Balwani has denied the claims of abuse in separate court filings.
The government’s narrative told a drastically different story, specifically that Holmes intended to lie in order to make money. As part of its evidence of intentional fraud, the government said that it would show a document Theranos allegedly fabricated to fake an endorsement from Pfizer.
“This is a case about fraud, about lying and cheating to get money,” Assistant U.S. attorney Robert Leach said. “By making misstatements to investors and patients, Elizabeth Holmes became a billionaire."
A promising startup undone by a bombshell investigation
A decade after launching Theranos, in 2013, Holmes notched a deal with drugstore giant Walgreens to transition the analyzer from the research and development phase to a commercial product. Under a $140 million contract, Theranos placed the machine, known in its various iterations as the TSPU, Edison, or miniLab, inside Walgreens wellness centers, where customers ordered a variety of common blood tests.
However, former Wall Street Journal reporter John Carreyrou exposed Theranos’ technological shortfalls in a bombshell investigation published in October 2015.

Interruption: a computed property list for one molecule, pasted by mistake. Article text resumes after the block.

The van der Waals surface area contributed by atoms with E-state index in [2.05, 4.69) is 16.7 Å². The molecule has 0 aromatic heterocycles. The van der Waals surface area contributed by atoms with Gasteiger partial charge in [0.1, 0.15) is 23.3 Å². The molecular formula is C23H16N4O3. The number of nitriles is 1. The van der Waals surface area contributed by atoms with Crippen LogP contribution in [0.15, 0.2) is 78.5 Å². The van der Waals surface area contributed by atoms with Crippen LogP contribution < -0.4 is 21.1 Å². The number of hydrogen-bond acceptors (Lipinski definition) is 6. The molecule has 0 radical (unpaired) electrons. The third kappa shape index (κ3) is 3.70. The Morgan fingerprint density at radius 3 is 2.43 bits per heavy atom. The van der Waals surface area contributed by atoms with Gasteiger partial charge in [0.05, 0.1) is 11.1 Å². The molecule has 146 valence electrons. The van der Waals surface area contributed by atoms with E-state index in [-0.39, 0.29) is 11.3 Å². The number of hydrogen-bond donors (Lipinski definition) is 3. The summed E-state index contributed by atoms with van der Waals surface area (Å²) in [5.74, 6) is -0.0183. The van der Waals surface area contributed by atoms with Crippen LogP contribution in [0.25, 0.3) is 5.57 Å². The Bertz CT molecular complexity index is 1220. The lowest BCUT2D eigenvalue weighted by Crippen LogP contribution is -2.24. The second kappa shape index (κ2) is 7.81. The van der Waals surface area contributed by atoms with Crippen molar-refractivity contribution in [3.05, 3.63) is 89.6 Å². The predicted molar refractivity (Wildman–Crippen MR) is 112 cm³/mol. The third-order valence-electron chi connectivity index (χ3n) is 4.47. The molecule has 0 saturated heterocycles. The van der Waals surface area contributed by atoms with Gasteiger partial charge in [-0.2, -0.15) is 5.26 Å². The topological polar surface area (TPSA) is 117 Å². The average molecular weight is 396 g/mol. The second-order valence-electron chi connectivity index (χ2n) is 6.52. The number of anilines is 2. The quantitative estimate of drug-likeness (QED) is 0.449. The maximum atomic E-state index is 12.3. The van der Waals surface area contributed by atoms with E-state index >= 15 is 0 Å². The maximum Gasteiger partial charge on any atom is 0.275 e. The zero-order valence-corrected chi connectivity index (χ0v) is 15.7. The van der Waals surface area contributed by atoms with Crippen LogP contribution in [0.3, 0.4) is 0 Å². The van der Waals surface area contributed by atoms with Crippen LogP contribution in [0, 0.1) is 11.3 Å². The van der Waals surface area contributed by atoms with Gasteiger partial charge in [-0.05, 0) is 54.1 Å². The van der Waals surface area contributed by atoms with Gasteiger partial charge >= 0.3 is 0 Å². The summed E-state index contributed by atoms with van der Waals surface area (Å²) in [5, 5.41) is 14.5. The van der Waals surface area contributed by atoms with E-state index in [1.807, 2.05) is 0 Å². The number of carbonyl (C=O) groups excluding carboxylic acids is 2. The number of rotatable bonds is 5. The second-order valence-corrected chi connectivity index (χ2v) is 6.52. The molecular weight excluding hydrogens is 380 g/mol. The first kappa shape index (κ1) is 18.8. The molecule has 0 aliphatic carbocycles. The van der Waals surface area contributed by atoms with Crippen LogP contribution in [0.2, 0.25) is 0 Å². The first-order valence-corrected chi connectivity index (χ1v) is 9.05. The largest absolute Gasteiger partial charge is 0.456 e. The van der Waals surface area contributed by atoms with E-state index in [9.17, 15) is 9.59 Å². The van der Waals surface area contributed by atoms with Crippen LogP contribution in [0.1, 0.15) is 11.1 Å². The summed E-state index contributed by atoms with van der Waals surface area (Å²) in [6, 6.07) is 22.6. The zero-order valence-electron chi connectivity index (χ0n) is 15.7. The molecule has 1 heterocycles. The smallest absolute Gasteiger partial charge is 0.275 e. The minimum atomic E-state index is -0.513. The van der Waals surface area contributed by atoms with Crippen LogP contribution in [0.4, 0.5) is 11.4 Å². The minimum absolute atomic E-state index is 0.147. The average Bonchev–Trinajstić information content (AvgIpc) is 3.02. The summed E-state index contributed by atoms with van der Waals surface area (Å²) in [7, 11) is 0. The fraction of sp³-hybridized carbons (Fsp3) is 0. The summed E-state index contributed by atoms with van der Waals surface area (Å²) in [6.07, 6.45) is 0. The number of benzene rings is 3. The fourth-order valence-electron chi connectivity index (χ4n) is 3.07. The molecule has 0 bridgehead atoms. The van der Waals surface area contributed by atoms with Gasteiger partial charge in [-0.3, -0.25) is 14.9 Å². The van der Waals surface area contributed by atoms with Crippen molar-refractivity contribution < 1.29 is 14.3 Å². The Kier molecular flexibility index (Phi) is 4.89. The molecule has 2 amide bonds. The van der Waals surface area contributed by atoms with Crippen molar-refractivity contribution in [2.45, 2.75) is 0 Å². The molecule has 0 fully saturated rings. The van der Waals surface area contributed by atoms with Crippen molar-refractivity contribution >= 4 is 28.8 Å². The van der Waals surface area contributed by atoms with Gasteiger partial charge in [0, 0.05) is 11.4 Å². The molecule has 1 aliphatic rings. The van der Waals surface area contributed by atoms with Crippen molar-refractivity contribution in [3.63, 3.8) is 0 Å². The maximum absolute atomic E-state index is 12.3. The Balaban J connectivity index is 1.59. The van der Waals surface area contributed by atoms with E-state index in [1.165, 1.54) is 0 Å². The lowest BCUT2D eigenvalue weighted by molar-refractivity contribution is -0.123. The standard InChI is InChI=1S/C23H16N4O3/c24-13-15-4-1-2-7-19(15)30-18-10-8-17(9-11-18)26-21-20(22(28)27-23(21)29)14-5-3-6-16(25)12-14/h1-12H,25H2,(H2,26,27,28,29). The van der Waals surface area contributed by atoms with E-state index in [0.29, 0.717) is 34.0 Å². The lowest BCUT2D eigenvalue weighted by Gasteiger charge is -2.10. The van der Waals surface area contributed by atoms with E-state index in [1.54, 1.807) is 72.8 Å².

In January 2016, the Centers for Medicare and Medicaid notified Theranos of laboratory deficiencies that it said posed “immediate jeopardy” to patient health. The agency sanctioned the company and agreed to a settlement that banned Holmes from owning or operating a clinical laboratory for two years. The agreement forced the company to shutter its Walgreens and laboratory operations.
The revelations prompted Walgreens, three investors, and Theranos customers to sue Theranos and Holmes. Walgreens sued for breach of contract, and the investors claimed fraud. Holmes settled the suits, paying Walgreens $25 million to end its breach of contract claim. An attorney for two late-stage investors said his clients recouped their investments in a settlement with Holmes and Theranos. Separately, Holmes faced claims of fraud from the Securities and Exchange Commission and agreed to a $500,000 fine.
Holmes and Balwani will be tried separately, due to Holmes' abuse claims. In court documents, Holmes' attorneys said she suffered “a decade-long campaign of psychological abuse” by Balwani that caused her to suffer from post-traumatic stress disorder. Balwani allegedly controlled what she ate, how she dressed, and how long she slept. Balwani monitored her phone calls, texts, and emails and threw hard, sharp objects at her, the documents allege.
A jury of seven men and five women was selected last week for the Holmes trial, which is expected to last as long as four months. Balwani will be tried in 2022. Prior to the start of the trial, one of the female jurors informed the court of a financial hardship that inhibits her participation in the trial. The court has taken the matter under advisement and will decide whether to excuse the juror at a later time.
Alexis Keenan is a legal reporter for Yahoo Finance. Follow Alexis on Twitter @alexiskweed.